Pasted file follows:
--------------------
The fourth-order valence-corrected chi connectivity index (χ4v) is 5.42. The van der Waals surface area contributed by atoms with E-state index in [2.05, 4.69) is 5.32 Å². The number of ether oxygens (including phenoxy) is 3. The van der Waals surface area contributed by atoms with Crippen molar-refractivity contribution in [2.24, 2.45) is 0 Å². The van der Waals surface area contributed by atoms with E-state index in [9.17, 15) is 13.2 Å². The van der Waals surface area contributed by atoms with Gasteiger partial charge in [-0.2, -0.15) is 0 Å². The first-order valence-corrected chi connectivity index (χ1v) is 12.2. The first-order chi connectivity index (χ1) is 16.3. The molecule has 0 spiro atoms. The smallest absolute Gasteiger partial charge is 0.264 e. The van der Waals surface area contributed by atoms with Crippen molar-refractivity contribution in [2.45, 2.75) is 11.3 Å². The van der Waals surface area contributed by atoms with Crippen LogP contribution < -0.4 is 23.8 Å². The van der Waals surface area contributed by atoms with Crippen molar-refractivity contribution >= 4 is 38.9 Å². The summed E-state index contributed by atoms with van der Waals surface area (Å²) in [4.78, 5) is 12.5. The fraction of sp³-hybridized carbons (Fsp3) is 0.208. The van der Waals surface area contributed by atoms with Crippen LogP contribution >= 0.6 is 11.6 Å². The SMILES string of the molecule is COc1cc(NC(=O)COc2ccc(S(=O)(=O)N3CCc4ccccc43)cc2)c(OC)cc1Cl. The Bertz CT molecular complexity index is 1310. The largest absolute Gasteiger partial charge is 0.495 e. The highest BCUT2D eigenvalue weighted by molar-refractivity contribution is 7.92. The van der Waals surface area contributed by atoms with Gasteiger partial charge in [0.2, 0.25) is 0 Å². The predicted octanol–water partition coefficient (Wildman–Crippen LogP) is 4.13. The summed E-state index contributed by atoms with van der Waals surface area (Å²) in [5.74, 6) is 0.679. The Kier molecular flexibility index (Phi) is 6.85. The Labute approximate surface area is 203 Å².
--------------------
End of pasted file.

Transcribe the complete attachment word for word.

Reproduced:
The fourth-order valence-corrected chi connectivity index (χ4v) is 5.42. The van der Waals surface area contributed by atoms with E-state index in [2.05, 4.69) is 5.32 Å². The number of ether oxygens (including phenoxy) is 3. The van der Waals surface area contributed by atoms with Crippen molar-refractivity contribution in [2.24, 2.45) is 0 Å². The van der Waals surface area contributed by atoms with E-state index in [9.17, 15) is 13.2 Å². The van der Waals surface area contributed by atoms with Gasteiger partial charge in [-0.2, -0.15) is 0 Å². The first-order valence-corrected chi connectivity index (χ1v) is 12.2. The first-order chi connectivity index (χ1) is 16.3. The molecule has 0 spiro atoms. The smallest absolute Gasteiger partial charge is 0.264 e. The van der Waals surface area contributed by atoms with Crippen molar-refractivity contribution in [2.45, 2.75) is 11.3 Å². The van der Waals surface area contributed by atoms with Crippen LogP contribution < -0.4 is 23.8 Å². The van der Waals surface area contributed by atoms with Crippen molar-refractivity contribution >= 4 is 38.9 Å². The summed E-state index contributed by atoms with van der Waals surface area (Å²) in [4.78, 5) is 12.5. The fraction of sp³-hybridized carbons (Fsp3) is 0.208. The van der Waals surface area contributed by atoms with Crippen LogP contribution >= 0.6 is 11.6 Å². The SMILES string of the molecule is COc1cc(NC(=O)COc2ccc(S(=O)(=O)N3CCc4ccccc43)cc2)c(OC)cc1Cl. The Bertz CT molecular complexity index is 1310. The largest absolute Gasteiger partial charge is 0.495 e. The highest BCUT2D eigenvalue weighted by molar-refractivity contribution is 7.92. The van der Waals surface area contributed by atoms with Gasteiger partial charge in [0.2, 0.25) is 0 Å². The predicted octanol–water partition coefficient (Wildman–Crippen LogP) is 4.13. The summed E-state index contributed by atoms with van der Waals surface area (Å²) in [5.74, 6) is 0.679. The Kier molecular flexibility index (Phi) is 6.85. The Labute approximate surface area is 203 Å².